The fourth week of Convergence books from DC is arguably the most mixed yet, devoted to — in theory — golden age titles and related works, but in reality, something altogether different (How else could Booster Gold or Blue Beetle end up in here?). It’s also, oddly enough, the week when my exhaustion with the event won out, and I struggled to finish many of the books on offer.
Part of that, perhaps, might have been down to a lack of nostalgia in the majority of the titles or characters on offer — I loved World’s Finest back in the day, but that was a series about Superman and Batman teaming up, not the Seven Soldiers of Victory, many of whom are dead, for example. Same with Detective Comics, which really couldn’t fire up my interest in the Earth-2 Huntress and Robin no matter how hard it tried; it’s meant to be a book about Batman, goddammit.
Aside from that, there’s the fact that it was an depressingly poor week in terms of quality; Action Comics, Justice Society of America and Blue Beetle suffer from going over ground that’s been well traveled in the earlier three weeks of the event, coming across as dull as a result. Plastic Man and the Freedom Fighters and Crime Syndicate felt too grim for the characters they were dealing with, and lacking enough of an individual voice to overcome that, while World’s Finest and Detective Comics felt aimless and as if they were playing for time, waiting for the reveal of the dome falling and the characters getting their powers back — something that, even if we hadn’t known it was part of the concept from the pre-release hype, we’ve already seen in 30 different comics before now.
That leaves three titles: Infinity Inc., Booster Gold and Shazam. All of them are doing something different than the books around them, with varying degrees of success. Booster Gold is the flop, with a story that pretty much ignores the traditional set up of the event tie-ins in favor of a time/continuity travel story that features two Boosters somehow coexisting, except… I’m not quite sure which was which, why it’s important that there are two, or what importance one has to another in an event which features multiple versions of the same characters.
Infinity Inc., however, is a far more interesting proposition. Returning to the series’ roots as a generational saga featuring children of the world’s first superheroes, Jerry Ordway’s writing manages to recapture some of the feel of the book’s first issues at the same time as Ben Caldwell’s art makes it feel amazingly contemporary and fresh. It’s a nice mix, and something I’d be interested in seeing as a long form series, if only to see where the combination of the two could end up going if given more space than two issues to play with.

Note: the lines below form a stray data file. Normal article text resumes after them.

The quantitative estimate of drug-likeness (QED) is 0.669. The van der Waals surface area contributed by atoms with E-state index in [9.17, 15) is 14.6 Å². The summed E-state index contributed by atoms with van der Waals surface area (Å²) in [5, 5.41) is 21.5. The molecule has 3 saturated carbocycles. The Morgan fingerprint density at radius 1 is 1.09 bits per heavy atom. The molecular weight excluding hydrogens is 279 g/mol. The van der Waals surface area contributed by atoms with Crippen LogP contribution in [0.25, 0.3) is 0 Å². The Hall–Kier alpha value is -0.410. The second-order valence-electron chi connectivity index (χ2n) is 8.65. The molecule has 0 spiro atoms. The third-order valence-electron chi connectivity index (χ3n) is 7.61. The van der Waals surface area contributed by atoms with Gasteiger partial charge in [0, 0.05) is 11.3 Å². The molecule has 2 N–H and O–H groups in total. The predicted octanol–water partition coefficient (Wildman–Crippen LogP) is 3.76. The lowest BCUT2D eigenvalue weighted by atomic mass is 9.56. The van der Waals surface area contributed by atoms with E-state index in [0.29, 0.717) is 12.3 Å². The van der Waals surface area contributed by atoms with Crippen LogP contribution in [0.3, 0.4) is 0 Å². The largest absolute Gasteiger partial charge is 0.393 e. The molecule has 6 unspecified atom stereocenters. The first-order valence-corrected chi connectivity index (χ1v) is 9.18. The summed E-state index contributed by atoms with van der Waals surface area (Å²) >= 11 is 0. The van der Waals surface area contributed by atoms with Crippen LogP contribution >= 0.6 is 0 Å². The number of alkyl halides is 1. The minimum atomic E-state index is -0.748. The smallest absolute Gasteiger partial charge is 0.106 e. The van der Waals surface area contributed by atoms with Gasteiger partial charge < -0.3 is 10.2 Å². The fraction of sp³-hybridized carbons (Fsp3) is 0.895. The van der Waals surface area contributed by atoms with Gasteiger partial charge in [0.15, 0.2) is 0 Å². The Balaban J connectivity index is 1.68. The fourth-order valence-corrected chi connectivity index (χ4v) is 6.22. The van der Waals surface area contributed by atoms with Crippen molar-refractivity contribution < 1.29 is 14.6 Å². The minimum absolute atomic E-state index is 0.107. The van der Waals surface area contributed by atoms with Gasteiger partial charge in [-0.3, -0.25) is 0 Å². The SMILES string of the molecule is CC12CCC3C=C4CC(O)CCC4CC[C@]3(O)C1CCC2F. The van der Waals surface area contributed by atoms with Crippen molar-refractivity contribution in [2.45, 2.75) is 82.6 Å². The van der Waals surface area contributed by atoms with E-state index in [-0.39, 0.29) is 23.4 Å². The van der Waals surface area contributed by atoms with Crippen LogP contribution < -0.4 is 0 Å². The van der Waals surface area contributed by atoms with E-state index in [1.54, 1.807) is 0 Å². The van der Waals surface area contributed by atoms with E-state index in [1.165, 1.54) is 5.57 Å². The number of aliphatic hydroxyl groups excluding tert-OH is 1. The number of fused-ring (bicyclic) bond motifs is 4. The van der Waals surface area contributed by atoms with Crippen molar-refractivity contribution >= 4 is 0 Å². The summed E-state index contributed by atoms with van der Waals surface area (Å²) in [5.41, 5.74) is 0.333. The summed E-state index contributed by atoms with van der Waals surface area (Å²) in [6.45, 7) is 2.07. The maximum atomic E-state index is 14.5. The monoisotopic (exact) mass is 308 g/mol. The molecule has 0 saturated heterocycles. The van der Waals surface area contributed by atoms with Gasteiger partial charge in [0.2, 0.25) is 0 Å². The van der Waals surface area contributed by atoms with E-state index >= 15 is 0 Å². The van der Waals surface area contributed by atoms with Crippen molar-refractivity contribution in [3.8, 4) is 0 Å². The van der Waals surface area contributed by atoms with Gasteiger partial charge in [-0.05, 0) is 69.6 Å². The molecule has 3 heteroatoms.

The best of the week, however, is easily Shazam, in which Jeff Parker and Evan Shaner (aided with some great color work from Jordie Bellaire easily recreate the feel of a classic CC Beck comic without making it seem dated, working the power loss aspect of the Convergence high concept into the storyline in a way that makes it seem part of one grand adventure, rather than a crossover that needed to be worked into everything else. It’s a joy to read, seeming light and effortless and fun in a way that even the team’s earlier Flash Gordon didn’t match. It’s so good, it feels like a book that even haters could claim is reason enough for the larger Convergence event to exist. (And, wonderfully, it requires very little knowledge about the rest of Convergence to work; anyone could — and should — dive in.)
With the event’s first month done, it should be noted — Convergence as a whole is exhausting, and I say that as a massive DC fan. I can’t believe that anyone is really expected to be reading the whole thing, and I’m also very curious about how it’s going over with readers who aren’t so into the nostalgia aspect of the whole thing. My enthusiasm probably peaked… somewhere between the second and third weeks, I think…? There are some great books in the avalanche of material released — Shazam and The Question would make great ongoings, and I admit it, I’d probably pick up a Tom Peyer-written Atom on a regular basis as well, not to mention an ongoing for Justice League Detroit by the Nicieza/Cross team — but in terms of signal to noise, there’s a risk that the good stuff is being drowned out by the not-so-good.
One thing is for sure, however; Convergence has, intentionally or otherwise, convinced me that I definitely want to avoid Secret Wars as much as possible. Two months of this for a fictional universe I have a strong affection for is hard enough: four or five months of this kind of thing (except with even more series) for a line I’m much less enamored with? Most definitely file under “not for me.” If Convergence was planned as a spoiler for Secret Wars, then it’s mission accomplished — but surely DC wouldn’t have done that, would they?